Junior Achievement (JA) conducts several Science, Technology, Engineering, & Math (STEM) Summits each year for 9th graders to expose them to hands-on experiments with professionals employed in those fields. The round-robin of their nine STEM Summit classes for the day last 30 minutes, so they have to get with it pretty darn quick (PDQ) in order to complete the hands-on work.
JA also has career panelists who are typically set up with three professionals who are tasked with telling the 9th grade students about their education, career path and what they can expect for starting salaries as well as potential earnings as their career in our chosen profession progresses. You don’t get the full 10 minutes due to students needing to get in the room, find their seats and settle down. Typically, career panelists get just seven minutes to tell their story, so there is room left over for questions. When JA first asked me to consider being a career panelist, I was invited to meet with JA Stem Summit officials and tell my story — in seven minutes or less! As I would find out later, I was the only blue-collar trade person in the six-person career panelist group. Not knowing what to expect, and feeling a bit intimidated by the process, I attended a STEM Summit to watch the hands-on experiments and to sit in on the career panelists presentations.
After two years of participating in JA STEM Summits as a career panelist, I asked the directors to give me more time if they ever had any cancelations and as luck would have it, my scheduled STEM Summit had one career panelist drop out at the last minute. I was scheduled to be in the two person career panelist room!
Mom always said, “If you think you have it bad, just look around and listen to others and you’ll find things are better than you think.” My career panelist partner was Carilyn Fennel and her life was no cakewalk. Terrible time in school as someone undiagnosed with bi-polar and ADHD. Teachers telling her how stupid she was (hey, that’s my story too, but because of dyslexia and ADHD) and how she overcame those challenges to go on to college. Then off to work, but in the middle of that, a nephew was born with serious health problems. She ended up taking care of him and her daily routine was 6:00 a.m. at the hospital for rounds; off to her first and second jobs; back to hospital until 11:00 p.m.; catch a few hours sleep and repeat, which she did for four years until the parents could take over. With this new time-hole in her schedule, Carilyn went back to school — online course in cyber security, and now has a great job working to keep bad things from happening to corporation networks. Talk about an inspiring story!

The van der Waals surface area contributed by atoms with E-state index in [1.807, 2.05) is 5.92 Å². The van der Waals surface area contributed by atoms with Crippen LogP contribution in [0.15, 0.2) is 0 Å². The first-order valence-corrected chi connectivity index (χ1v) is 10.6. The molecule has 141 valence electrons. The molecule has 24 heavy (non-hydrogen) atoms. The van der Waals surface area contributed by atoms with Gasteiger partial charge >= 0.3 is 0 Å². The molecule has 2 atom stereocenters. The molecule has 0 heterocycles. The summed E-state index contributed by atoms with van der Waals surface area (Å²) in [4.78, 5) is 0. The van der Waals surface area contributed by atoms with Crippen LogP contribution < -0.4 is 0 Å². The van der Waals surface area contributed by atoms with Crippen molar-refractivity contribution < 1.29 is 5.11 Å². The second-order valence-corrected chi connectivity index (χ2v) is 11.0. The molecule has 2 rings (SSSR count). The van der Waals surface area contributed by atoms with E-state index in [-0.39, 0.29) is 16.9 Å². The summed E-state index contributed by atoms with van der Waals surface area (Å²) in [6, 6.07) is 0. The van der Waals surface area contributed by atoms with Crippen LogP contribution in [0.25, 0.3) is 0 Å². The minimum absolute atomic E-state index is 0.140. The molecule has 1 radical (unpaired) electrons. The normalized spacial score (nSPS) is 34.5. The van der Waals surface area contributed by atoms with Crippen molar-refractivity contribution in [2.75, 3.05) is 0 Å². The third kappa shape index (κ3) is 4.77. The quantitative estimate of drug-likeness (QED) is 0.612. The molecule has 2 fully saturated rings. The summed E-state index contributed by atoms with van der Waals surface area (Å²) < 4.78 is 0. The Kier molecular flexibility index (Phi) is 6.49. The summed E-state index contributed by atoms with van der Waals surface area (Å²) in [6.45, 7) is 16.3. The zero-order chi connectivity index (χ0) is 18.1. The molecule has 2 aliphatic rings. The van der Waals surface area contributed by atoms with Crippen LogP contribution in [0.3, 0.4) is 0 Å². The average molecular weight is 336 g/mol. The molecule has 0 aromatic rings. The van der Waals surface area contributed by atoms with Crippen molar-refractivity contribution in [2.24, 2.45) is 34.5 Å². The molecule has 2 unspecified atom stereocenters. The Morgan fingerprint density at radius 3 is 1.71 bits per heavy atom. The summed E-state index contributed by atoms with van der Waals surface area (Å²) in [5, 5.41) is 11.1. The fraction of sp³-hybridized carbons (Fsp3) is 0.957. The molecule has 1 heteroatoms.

By the third class, Carilyn and I were hitting our stride with each of us having almost 15 minutes. It was during that third class when I asked the students if any of them had already decided on a career. The response was astounding! In each of the remaining classes, roughly 15 percent already had their careers picked out. I was dumbfounded, but suddenly we had the give and take I enjoy. Now I wanted to hear the beginnings of their stories, so I cut back on my story for the remainder of the day. We went around the class: writer, teacher, engineer — electrical, mechanical, (I ribbed him about how he was going to impact lives like mine); psychologist; and one young lady who had a very detailed career in law as her goal. But the best one of all was a lad who stated with pride “welder.” Any idea how much welders can make, I asked. Without hesitation he said, “$125,000.00 a year.” I figured this young man must surely know about Mike Rowe and his foundation that gives out millions for trade scholarships. “Nope, who’s that?” So I told him, and the class, how there’s over 3 million jobs unfilled in the trades and that Mike Rowe and others, like This Old House, are educating the public about careers in the skilled trades. He’s now planning to apply for a scholarship.
I’ll freely confess I tried to channel a bit of Mike Rowe during each of my presentations and made time to discuss these five myths “borrowed” from Mike Rowe’s blog:
1. There are no good jobs left in America.
2. The best path to a good job is a 4-year college degree.
3. Skilled trade jobs are dead-end jobs. (Let’s just say I dragged that one off into the woods and eviscerated that myth.)
4: You can’t make six-figures. (Put a stake through its heart by citing our young lad that is planning on being a welder.)
5: There’s no room for women in the skilled trades.
JA always finishes up the STEM Summits with a general assembly where they address the entire 9th grade students. Some serious messages mixed in with a healthy dose of humor and then the grand finale that utilizes liquid nitrogen experiments. The last one involves climbing a ladder with a 5-gallon pail of liquid nitrogen that is poured rapidly into a garbage can filled part way with water, which generates a huge vertical plume of white vapor and a cloud of vapor that gently cascades across the stage floor and onward into the seats.
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